Antibiotic prophylaxis for traumatic facial fractures

Brian L. Erstad, Brian J. Kopp, Andrew L. Tang

Research output: Contribution to journalComment/debatepeer-review

Abstract

What is known and objective: The purpose of this paper is to discuss the limitations of the evidence supporting the SIS recommendations for antibiotic prescribing in patients with traumatic facial fractures and to provide suggestions for clinical decision-making and further research in this area given the wide variation in prescribing practices. Comment: The Surgical Infection Society (SIS) recently published guidelines on antibiotic use in patients with traumatic facial fractures. The guidelines recommend against the use of prophylactic antibiotics for all adult patients with mandibular or non-mandibular facial fractures undergoing non-operative or operative procedures. Despite the available evidence, surveys conducted in the United States and the United Kingdom prior to the publication of the SIS guidelines demonstrate substantial preoperative, intraoperative and postoperative prophylactic prescribing of antibiotics for patients with facial fractures undergoing surgery. What is new and conclusion: With the exception of strong recommendations based on moderate-quality evidence to avoid prolonged postoperative antibiotic prophylaxis, the weak recommendations in the guidelines are a function of low-quality evidence. A logical choice for a narrow-spectrum antibiotic is cefazolin administered within 1 h of surgery and no longer than 24 h after surgery, since it is the gold standard of comparison based on clinical practice guidelines concerning antibiotic prophylaxis.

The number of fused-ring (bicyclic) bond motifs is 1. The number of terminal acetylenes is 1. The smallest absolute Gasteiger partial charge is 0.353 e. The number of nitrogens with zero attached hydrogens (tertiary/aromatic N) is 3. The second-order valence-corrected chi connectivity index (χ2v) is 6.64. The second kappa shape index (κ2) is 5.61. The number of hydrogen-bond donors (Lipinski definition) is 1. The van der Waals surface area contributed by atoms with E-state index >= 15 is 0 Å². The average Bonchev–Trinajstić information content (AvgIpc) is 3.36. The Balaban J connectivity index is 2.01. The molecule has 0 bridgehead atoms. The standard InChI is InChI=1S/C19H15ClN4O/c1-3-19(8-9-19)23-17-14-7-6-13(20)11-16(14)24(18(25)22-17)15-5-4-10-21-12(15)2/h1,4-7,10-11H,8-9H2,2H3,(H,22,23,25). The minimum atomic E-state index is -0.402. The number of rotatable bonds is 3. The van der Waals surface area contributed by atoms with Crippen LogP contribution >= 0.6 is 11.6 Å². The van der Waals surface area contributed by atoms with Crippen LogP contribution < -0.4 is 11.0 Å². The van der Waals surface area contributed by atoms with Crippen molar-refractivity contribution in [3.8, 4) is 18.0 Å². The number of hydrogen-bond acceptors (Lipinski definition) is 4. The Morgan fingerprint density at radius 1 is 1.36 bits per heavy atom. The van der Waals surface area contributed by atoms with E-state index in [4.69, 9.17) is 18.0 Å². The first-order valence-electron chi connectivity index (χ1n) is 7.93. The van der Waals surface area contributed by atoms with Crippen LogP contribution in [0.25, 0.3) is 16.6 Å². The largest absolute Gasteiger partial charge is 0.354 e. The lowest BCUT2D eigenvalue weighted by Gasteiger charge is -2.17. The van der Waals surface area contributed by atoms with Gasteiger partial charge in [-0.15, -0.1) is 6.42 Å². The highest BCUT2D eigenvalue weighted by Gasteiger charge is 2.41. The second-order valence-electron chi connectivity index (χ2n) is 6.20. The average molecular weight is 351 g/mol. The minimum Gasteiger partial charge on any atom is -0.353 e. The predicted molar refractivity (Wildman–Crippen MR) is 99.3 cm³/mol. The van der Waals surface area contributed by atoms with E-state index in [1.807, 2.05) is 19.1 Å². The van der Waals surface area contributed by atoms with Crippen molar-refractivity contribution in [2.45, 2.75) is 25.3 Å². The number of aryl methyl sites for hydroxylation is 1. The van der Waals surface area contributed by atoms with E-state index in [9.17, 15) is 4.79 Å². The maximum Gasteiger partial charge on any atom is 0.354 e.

Original languageEnglish (US)
JournalJournal of Clinical Pharmacy and Therapeutics
DOIs
StateAccepted/In press - 2021

Keywords

  • antibiotic prophylaxis
  • facial fracture
  • surgical site infection
  • traumatic
  • wound

ASJC Scopus subject areas

  • Pharmacology
  • Pharmacology (medical)

Fingerprint

Dive into the research topics of 'Antibiotic prophylaxis for traumatic facial fractures'. Together they form a unique fingerprint.

Cite this